The volume of logs and pulpwood purchased from non-industrial private forests in 2019 was almost one third lower than in the peak year of 2018 in the forest sector. In real terms, stumpage prices of logs decreased by eight per cent and those of pulpwood by one per cent.
The economic downturn and the decrease in the production volumes of forest industry products have reduced roundwood demand and prices since 2018. Prices of softwood logs have decreased the most.
According to the wood trade statistics of the Natural Resources Institute Finland (Luke), the average price paid for pine logs purchased from non-industrial private forests in standing sales was EUR 56.5 per cubic metre and the average price paid for spruce logs was EUR 59.9 per cubic metre in 2019. The average price was EUR 17.7 per cubic metre for pine pulpwood, EUR 19.5 for spruce pulpwood and EUR 16.8 for birch pulpwood.
“In real terms, the price in standing sales decreased by eight per cent for logs and by one per cent for pulpwood from the previous year,” says Jukka Torvelainen, senior statistician at Luke.
The average roadside price was EUR 32.4 per cubic metre for pine pulpwood, EUR 34.5 for spruce pulpwood and EUR 32.9 for birch pulpwood. These prices developed in a different direction than stumpage prices: in real terms, the roadside price of pulpwood increased by six per cent from the previous year. Pulpwood accounted for 73 per cent of all wood in delivery sales.
The volume of industrial wood purchased from non-industrial private forests was as much as 30 per cent lower than in the previous year. Log trade decreased by two fifths and pulpwood trade by one fifth.
“Typically, felling volumes in non-industrial private forests show less variation than wood trade volumes. This time as well, felling did not decrease at the same pace as wood trade. Based on Luke’s preliminary data, the felling volume of industrial wood in non-industrial private forests only decreased by nine per cent from the peak year of 2018,” Torvelainen says.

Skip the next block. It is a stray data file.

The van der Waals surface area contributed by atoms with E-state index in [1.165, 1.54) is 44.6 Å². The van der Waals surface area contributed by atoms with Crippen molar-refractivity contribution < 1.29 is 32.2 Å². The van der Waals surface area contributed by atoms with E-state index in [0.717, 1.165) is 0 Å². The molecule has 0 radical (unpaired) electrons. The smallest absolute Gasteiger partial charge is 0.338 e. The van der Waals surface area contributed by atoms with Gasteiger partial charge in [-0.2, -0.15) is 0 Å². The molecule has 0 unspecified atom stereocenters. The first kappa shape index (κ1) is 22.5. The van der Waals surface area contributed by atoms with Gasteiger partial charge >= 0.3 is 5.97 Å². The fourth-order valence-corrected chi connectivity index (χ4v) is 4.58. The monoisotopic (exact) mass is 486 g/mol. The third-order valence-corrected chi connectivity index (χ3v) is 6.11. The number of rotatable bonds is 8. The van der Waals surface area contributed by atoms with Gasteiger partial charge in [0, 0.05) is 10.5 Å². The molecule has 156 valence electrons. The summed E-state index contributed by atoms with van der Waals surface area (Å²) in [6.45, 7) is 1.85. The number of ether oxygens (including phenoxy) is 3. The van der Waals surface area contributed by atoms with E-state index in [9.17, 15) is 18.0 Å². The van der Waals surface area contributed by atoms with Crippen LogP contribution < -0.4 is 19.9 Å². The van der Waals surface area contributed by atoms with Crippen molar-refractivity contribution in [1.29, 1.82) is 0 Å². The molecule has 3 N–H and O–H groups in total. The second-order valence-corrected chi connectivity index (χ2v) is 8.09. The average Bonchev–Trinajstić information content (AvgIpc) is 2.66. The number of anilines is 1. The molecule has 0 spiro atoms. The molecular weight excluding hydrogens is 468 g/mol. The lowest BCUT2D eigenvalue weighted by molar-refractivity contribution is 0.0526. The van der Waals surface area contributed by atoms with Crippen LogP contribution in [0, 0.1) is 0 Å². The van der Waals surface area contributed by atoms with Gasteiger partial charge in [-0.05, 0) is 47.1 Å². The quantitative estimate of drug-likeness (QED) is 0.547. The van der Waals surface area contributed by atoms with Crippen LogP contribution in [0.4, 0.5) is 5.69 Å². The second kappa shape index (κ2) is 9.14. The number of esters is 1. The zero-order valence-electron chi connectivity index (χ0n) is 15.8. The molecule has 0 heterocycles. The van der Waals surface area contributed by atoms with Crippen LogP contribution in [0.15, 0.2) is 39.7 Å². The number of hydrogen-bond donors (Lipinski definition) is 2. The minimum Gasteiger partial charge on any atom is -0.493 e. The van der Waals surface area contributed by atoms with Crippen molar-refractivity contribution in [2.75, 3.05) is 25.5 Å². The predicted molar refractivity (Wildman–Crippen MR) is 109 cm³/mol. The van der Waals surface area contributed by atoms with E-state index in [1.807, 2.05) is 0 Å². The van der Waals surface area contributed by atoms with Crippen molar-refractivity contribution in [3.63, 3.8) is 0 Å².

Of all assortments, pine pulpwood was purchased the most, accounting for 30 per cent of the total wood trade volume. The volume of birch pulpwood was slightly above that of spruce pulpwood, with both totalling clearly more than ten per cent. Logs accounted for two fifths, with the volume of spruce logs being much higher than that of pine logs.
Forest industries purchase the majority of wood from non-industrial private forests by means of standing sales. In 2019, standing sales accounted for five sixths of the total wood trade volume, while delivery sales made up one sixth.
In standing sales, 79 per cent of logs and 40 per cent of pulpwood came from regeneration felling stands. This means that almost three fifths of all standing sales originated from stands old enough for regeneration felling. The majority of pulpwood came from thinning sites.
The average price paid for energy wood purchased as raw material for forest chips was EUR 3.3 per cubic metre in standing sales and EUR 22.8 per cubic metre in delivery sales. Compared with the previous year, the average price decreased by 12 per cent in standing sales and increased by eight per cent in delivery sales in real terms.
“Pruned stems were the most valuable energy wood species, accounting for nearly half of the total energy wood trade recorded during the year. The average price paid for pruned stems was EUR 4.0 per cubic metre in standing sales and EUR 25.9 per cubic metre in delivery sales,” Torvelainen says.
Logging residues covered more than two fifths of the total trade volume. Their average price was EUR 2.9 per cubic metre in standing sales and EUR 17.3 per cubic metre in delivery sales.
Information for the wood trade statistics is collected from the largest wood buyers and from forest management associations. The information is not expanded to correspond to all wood trade in non-industrial private forests. The published wood volumes represent more than 90 per cent of all industrial wood and approximately half of all energy wood purchased from non-industrial private forests.
Jukka Torvelainen, senior statistician, Luke, tel. +358 29 532 5127, firstname.lastname@example.org
Natural Resources Institute Finland (Luke) promotes bioeconomy and sustainable use of natural resources. luke.fi/en
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